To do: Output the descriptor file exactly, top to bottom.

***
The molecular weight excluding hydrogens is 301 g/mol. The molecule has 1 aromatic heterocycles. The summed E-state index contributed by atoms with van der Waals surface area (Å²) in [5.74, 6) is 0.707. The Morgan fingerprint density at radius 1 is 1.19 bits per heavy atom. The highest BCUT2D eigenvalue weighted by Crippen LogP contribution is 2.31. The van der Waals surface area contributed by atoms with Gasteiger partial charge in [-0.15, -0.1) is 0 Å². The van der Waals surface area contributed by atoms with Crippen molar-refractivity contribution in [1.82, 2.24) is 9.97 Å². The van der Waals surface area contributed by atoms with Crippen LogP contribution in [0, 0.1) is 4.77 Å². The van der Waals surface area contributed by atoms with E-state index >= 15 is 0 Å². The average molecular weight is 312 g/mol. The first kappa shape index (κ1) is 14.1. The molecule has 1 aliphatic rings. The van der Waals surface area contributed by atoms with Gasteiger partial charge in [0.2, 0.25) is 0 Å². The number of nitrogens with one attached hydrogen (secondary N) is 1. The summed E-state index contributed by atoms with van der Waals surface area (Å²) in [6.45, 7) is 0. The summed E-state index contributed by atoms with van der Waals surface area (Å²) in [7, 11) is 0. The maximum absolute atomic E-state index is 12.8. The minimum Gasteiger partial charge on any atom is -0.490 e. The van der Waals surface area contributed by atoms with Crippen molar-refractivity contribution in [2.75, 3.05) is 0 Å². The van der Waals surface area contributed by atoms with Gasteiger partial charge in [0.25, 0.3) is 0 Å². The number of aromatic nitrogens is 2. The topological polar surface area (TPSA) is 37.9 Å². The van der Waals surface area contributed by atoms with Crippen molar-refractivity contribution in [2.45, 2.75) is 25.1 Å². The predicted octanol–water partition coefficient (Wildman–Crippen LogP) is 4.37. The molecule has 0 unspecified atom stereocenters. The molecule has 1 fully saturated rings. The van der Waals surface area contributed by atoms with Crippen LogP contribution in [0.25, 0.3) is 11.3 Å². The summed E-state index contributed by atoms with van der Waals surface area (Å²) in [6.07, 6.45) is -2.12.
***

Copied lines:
The molecular weight excluding hydrogens is 301 g/mol. The molecule has 1 aromatic heterocycles. The summed E-state index contributed by atoms with van der Waals surface area (Å²) in [5.74, 6) is 0.707. The Morgan fingerprint density at radius 1 is 1.19 bits per heavy atom. The highest BCUT2D eigenvalue weighted by Crippen LogP contribution is 2.31. The van der Waals surface area contributed by atoms with Gasteiger partial charge in [-0.15, -0.1) is 0 Å². The van der Waals surface area contributed by atoms with Crippen molar-refractivity contribution in [1.82, 2.24) is 9.97 Å². The van der Waals surface area contributed by atoms with Crippen LogP contribution in [0, 0.1) is 4.77 Å². The van der Waals surface area contributed by atoms with E-state index >= 15 is 0 Å². The average molecular weight is 312 g/mol. The first kappa shape index (κ1) is 14.1. The molecule has 1 aliphatic rings. The van der Waals surface area contributed by atoms with Gasteiger partial charge in [0.2, 0.25) is 0 Å². The number of nitrogens with one attached hydrogen (secondary N) is 1. The summed E-state index contributed by atoms with van der Waals surface area (Å²) in [6.45, 7) is 0. The summed E-state index contributed by atoms with van der Waals surface area (Å²) in [7, 11) is 0. The maximum absolute atomic E-state index is 12.8. The minimum Gasteiger partial charge on any atom is -0.490 e. The van der Waals surface area contributed by atoms with Crippen molar-refractivity contribution in [2.75, 3.05) is 0 Å². The van der Waals surface area contributed by atoms with Gasteiger partial charge in [0.25, 0.3) is 0 Å². The number of aromatic nitrogens is 2. The topological polar surface area (TPSA) is 37.9 Å². The van der Waals surface area contributed by atoms with Crippen molar-refractivity contribution in [2.45, 2.75) is 25.1 Å². The predicted octanol–water partition coefficient (Wildman–Crippen LogP) is 4.37. The molecule has 0 unspecified atom stereocenters. The molecule has 1 fully saturated rings. The van der Waals surface area contributed by atoms with Crippen LogP contribution in [0.25, 0.3) is 11.3 Å². The summed E-state index contributed by atoms with van der Waals surface area (Å²) in [6.07, 6.45) is -2.12.